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It’s official! The new generally accepted accounting principles for private enterprises (PE GAAP) have been released. The date you need to mark in your calendar is January 1, 2011, when your private enterprise must choose to adopt either the new PE GAAP or International Financial Reporting Standards (IFRS). That’s right - you have been given the choice to adopt whichever set of standards proves to be the best option for your company.
But how do you choose? While there are several factors to consider, it’s important to remember that no matter how cost effective one option is or how easily your staff members may familiarize themselves with a particular set of standards, your decision should reflect the future direction of your business. You should assess who will be using your financial statements and which set of accounting and disclosure standards will best suit their needs.
What if you’re the owner of a small Canadian business with a focus on sustaining your operations, and the company’s financial statements are used only by your bank for lending decisions and by yourself for managing your business? In this case, PE GAAP may be your best option. However, suppose you’re planning to sell your business in a few years - how will potential buyers and investors analyze your business? One of the easiest ways for them to do this is to compare your financial statements to those of similar companies listed on a stock exchange, which will be reported under IFRS in 2011. Therefore, it may be beneficial to present your company’s financial statements using IFRS to ease comparability. Consider also whether you will want to list your company on a stock exchange in the near future. Listed companies must report under IFRS and having to convert from PE GAAP to IFRS may be more costly than initially adopting IFRS in 2011.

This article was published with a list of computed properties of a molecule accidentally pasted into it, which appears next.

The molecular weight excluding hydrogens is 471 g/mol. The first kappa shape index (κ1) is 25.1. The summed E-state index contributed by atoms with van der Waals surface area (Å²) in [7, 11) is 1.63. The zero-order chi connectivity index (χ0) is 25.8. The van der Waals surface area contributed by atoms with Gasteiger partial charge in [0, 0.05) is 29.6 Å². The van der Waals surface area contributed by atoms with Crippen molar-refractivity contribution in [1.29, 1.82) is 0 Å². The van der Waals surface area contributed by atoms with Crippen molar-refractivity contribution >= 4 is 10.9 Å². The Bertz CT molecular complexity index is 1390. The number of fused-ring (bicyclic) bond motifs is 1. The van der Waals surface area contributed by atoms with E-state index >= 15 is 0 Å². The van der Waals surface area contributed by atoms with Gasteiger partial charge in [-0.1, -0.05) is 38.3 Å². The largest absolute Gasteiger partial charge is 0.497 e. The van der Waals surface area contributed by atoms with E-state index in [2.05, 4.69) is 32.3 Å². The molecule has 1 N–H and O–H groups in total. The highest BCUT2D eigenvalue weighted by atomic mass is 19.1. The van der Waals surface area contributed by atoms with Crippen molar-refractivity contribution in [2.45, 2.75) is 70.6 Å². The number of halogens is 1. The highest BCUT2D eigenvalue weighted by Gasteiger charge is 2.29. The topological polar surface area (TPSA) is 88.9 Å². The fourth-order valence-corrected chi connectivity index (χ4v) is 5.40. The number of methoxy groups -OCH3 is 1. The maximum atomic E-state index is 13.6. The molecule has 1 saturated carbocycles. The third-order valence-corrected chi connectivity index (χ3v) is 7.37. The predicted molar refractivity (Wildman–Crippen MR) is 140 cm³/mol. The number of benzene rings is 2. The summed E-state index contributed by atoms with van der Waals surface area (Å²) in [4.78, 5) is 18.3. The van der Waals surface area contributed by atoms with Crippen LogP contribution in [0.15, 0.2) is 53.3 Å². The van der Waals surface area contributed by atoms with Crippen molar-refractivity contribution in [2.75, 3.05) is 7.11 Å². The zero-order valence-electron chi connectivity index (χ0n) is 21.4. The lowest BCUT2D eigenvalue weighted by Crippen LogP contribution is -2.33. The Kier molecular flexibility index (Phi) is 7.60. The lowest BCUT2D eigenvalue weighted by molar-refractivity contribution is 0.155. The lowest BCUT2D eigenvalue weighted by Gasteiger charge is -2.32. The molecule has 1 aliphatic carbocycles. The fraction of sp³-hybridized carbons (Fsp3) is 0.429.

You should also contemplate the avenue you plan to use to obtain financing in the future. If you think you may be looking to raise foreign capital, you’ll probably want to adopt IFRS. PE GAAP is unfamiliar to foreign lenders; however, there’s a good chance they are familiar with IFRS. Accessing Canadian–only investor capital through a public offering in the Canadian markets will require financial statements prepared in accordance with IFRS. On the other hand, if you are a local business raising capital in Canada from a local bank, your lender will likely be more familiar with PE GAAP and will want to compare your results to similar companies’ financial statements prepared using PE GAAP.
The bottom line is, when you sit down to decide which accounting standards your company will adopt at January 1, 2011, keep in mind where you want to go and who the users of your company’s financial statements will be.
For more information on the right solution for you and your business, please feel free to contact me or your local MNP advisor.
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